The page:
Transcript of RT interview with Brian Becker, National Coordinator of the ANSWER Coalition.
The Obama administration has adopted a policy of provocation and escalation when it comes to North Korea, Brian Becker, the director of the anti-war coalition ANSWER told RT, the ultimate goal of the approach is not war but regime change.
RT: North Korea continues to maintain it's on the brink of war with the South. How close are we now to a nuclear show down?
Brian Becker: There is no place in the world that’s more militarized and more of a tinder box than the Korean Peninsula. The US has 25,000 troops there, the US has brought in the B-52 nuclear capable planes to simulate the bombing of N. Korea. The US, two weeks ago brought the B-2 bomber which can drop 30,000 pound bombs as well as nuclear bombs. It just gave 200 bunker buster bombs to South Korea. It’s changed the military shape of its alliance with S. Korea in a way making it more ominous to N. Korea.
And every time N. Korea does anything to show its determination to defend itself or to make the perception at least that it can defend itself, then the US treats N. Korea as the ultimate provocateurs. So both sides have climbed the escalation ladder in a very tense part of the world and I think we’re at a very dangerous point. Right now anything could trigger some limited military conflict which could quickly escalate.
RT: Who's responsible for the situation ending up where it is now?
BB: I think we can see, and I think the American people don’t know it, because the thorough going propaganda campaign has been quite effective in the United states, but the Obama administration, unlike the Clinton administration in the last months of the second term where it tried to normalize relations with Korea, sent Madeline Albright then Secretary of State there to meet Kim Jung-il. There seemed to be a thaw. The Obama administration has taken the Bush administration policy of provocation, escalation, increased tensions to a whole new level.
And I think the Obama administration has designed a policy that’s intent on carrying out a regime change in N. Korea, and I think this is crazy because the N. Korean government has made it clear that it won’t go the way of East Germany to be incorporated, to be swallowed up by the pro- Western, second part of its country. And now we see a growing confrontation. The Obama administration does not want a war they want to carry out a regime change that is why they had these enhanced economic sanctions.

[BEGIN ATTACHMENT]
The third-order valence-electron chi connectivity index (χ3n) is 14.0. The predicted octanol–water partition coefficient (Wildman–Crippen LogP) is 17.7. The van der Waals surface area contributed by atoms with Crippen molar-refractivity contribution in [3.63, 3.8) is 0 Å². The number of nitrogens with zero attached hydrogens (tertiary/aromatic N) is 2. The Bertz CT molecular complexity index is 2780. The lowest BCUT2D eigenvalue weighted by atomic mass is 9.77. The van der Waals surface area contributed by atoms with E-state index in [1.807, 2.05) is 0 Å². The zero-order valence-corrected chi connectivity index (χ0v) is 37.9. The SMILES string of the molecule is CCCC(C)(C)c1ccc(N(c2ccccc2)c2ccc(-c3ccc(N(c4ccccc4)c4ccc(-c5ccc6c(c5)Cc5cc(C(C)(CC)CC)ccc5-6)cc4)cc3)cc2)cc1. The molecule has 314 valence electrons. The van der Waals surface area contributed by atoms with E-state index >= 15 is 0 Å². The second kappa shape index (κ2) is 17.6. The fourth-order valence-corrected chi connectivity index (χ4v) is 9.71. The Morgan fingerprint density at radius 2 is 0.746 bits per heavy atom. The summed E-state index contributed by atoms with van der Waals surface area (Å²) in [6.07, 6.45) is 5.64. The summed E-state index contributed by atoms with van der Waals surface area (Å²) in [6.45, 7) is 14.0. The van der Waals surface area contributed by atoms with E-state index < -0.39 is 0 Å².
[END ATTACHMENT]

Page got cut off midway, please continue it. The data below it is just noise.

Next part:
RT: How do they think it is going to happen without war?
BB: They want to create pressure on China to break China away from its historic relationship with N. Korea. By creating a military confrontation or near-confrontation, the United States is saying to the Chinese, look the stakes are very high, time for you to change, time for you abandon your ally in North Korea. And I think they think that could be the prescription, the precursor to regime change in North Korea, if they could break China away. China does not want to do it, although you can see a debate right now going on within the Chinese establishment.
RT: Should the North Koreans be concerned about a preemptive strike?
BB: We can see from the S. Korean military, there’re divisions and debates and factions within the S. Korean military too. It was a military dictatorship for 30 years. It killed all the progressives, the communists. It said it would always liberate N. Korea from the communists. There’re sections of the S. Korean military that are egging things forward. They have an economic interest and a philosophical or ideological interest in creating more tensions. Of course there is a big part of the population that would prefer peace or a peaceful road to a reunification, rather than endless war.
RT: Isn't it in America's interests to keep a 'dangerous' North Korea there on the Peninsula to have a reason for re-balancing to the Asia-Pacific region?
BB: Well indeed. Ever since President Obama went to Australia and announced the so-called Asia Pivot, the US is loading up the Pacific with its aircraft, its nuclear-capable aircraft and a large part of its navy. Of course they need provocations, they need tension. It is good for business, it keeps the mega profits coming in into the military industrial complex but it gives the Pentagon the excuse, the pretext to do what it wants to do which is basically to encircle China.